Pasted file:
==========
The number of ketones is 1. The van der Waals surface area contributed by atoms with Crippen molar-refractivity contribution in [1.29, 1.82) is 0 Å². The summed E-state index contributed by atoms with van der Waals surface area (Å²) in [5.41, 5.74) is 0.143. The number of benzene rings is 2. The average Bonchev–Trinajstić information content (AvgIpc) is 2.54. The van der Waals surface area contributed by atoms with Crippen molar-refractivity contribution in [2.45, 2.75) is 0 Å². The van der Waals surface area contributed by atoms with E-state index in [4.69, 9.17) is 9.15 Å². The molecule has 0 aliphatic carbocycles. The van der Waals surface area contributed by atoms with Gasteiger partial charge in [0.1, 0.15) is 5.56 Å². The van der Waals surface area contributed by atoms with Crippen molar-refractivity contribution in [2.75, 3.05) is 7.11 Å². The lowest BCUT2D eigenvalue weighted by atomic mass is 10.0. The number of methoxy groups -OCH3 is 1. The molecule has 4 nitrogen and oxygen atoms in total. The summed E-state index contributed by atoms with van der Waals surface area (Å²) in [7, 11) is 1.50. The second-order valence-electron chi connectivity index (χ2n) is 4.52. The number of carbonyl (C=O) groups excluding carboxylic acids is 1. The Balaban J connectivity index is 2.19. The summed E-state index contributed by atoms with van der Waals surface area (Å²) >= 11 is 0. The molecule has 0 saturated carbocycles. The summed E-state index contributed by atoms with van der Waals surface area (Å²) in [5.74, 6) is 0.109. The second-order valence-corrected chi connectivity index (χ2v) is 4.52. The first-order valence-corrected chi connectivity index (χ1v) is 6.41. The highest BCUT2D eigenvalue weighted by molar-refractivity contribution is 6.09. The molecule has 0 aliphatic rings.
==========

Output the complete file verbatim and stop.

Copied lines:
The number of ketones is 1. The van der Waals surface area contributed by atoms with Crippen molar-refractivity contribution in [1.29, 1.82) is 0 Å². The summed E-state index contributed by atoms with van der Waals surface area (Å²) in [5.41, 5.74) is 0.143. The number of benzene rings is 2. The average Bonchev–Trinajstić information content (AvgIpc) is 2.54. The van der Waals surface area contributed by atoms with Crippen molar-refractivity contribution in [2.45, 2.75) is 0 Å². The van der Waals surface area contributed by atoms with E-state index in [4.69, 9.17) is 9.15 Å². The molecule has 0 aliphatic carbocycles. The van der Waals surface area contributed by atoms with Gasteiger partial charge in [0.1, 0.15) is 5.56 Å². The van der Waals surface area contributed by atoms with Crippen molar-refractivity contribution in [2.75, 3.05) is 7.11 Å². The lowest BCUT2D eigenvalue weighted by atomic mass is 10.0. The number of methoxy groups -OCH3 is 1. The molecule has 4 nitrogen and oxygen atoms in total. The summed E-state index contributed by atoms with van der Waals surface area (Å²) in [7, 11) is 1.50. The second-order valence-electron chi connectivity index (χ2n) is 4.52. The number of carbonyl (C=O) groups excluding carboxylic acids is 1. The Balaban J connectivity index is 2.19. The summed E-state index contributed by atoms with van der Waals surface area (Å²) >= 11 is 0. The molecule has 0 saturated carbocycles. The summed E-state index contributed by atoms with van der Waals surface area (Å²) in [5.74, 6) is 0.109. The second-order valence-corrected chi connectivity index (χ2v) is 4.52. The first-order valence-corrected chi connectivity index (χ1v) is 6.41. The highest BCUT2D eigenvalue weighted by molar-refractivity contribution is 6.09. The molecule has 0 aliphatic rings.